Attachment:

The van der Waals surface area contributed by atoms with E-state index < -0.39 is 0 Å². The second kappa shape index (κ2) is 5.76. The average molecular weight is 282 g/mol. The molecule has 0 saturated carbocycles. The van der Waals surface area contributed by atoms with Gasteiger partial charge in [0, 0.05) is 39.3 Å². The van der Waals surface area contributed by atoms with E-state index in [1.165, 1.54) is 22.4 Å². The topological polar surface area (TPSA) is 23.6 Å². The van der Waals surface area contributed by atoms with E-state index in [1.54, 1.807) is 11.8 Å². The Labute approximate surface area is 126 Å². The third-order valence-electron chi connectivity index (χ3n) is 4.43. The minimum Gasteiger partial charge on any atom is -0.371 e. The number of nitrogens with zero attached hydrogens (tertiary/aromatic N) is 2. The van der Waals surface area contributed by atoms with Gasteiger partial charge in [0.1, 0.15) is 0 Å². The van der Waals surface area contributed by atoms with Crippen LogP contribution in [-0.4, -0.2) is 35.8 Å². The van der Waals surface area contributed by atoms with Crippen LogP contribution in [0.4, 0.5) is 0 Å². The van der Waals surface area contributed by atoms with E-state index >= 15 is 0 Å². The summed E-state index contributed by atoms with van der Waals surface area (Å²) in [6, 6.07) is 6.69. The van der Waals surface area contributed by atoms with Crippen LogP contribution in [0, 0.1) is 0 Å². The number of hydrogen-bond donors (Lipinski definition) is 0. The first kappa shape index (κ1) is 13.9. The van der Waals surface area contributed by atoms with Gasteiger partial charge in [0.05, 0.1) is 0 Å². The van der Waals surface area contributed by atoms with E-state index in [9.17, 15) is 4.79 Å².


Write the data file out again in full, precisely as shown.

The van der Waals surface area contributed by atoms with E-state index < -0.39 is 0 Å². The second kappa shape index (κ2) is 5.76. The average molecular weight is 282 g/mol. The molecule has 0 saturated carbocycles. The van der Waals surface area contributed by atoms with Gasteiger partial charge in [0, 0.05) is 39.3 Å². The van der Waals surface area contributed by atoms with E-state index in [1.165, 1.54) is 22.4 Å². The topological polar surface area (TPSA) is 23.6 Å². The van der Waals surface area contributed by atoms with E-state index in [1.54, 1.807) is 11.8 Å². The Labute approximate surface area is 126 Å². The third-order valence-electron chi connectivity index (χ3n) is 4.43. The minimum Gasteiger partial charge on any atom is -0.371 e. The number of nitrogens with zero attached hydrogens (tertiary/aromatic N) is 2. The van der Waals surface area contributed by atoms with Gasteiger partial charge in [0.1, 0.15) is 0 Å². The van der Waals surface area contributed by atoms with Crippen LogP contribution in [-0.4, -0.2) is 35.8 Å². The van der Waals surface area contributed by atoms with Crippen LogP contribution in [0.4, 0.5) is 0 Å². The van der Waals surface area contributed by atoms with E-state index >= 15 is 0 Å². The summed E-state index contributed by atoms with van der Waals surface area (Å²) in [6, 6.07) is 6.69. The van der Waals surface area contributed by atoms with Crippen LogP contribution in [0, 0.1) is 0 Å². The number of hydrogen-bond donors (Lipinski definition) is 0. The first kappa shape index (κ1) is 13.9. The van der Waals surface area contributed by atoms with Gasteiger partial charge in [0.05, 0.1) is 0 Å². The van der Waals surface area contributed by atoms with E-state index in [9.17, 15) is 4.79 Å².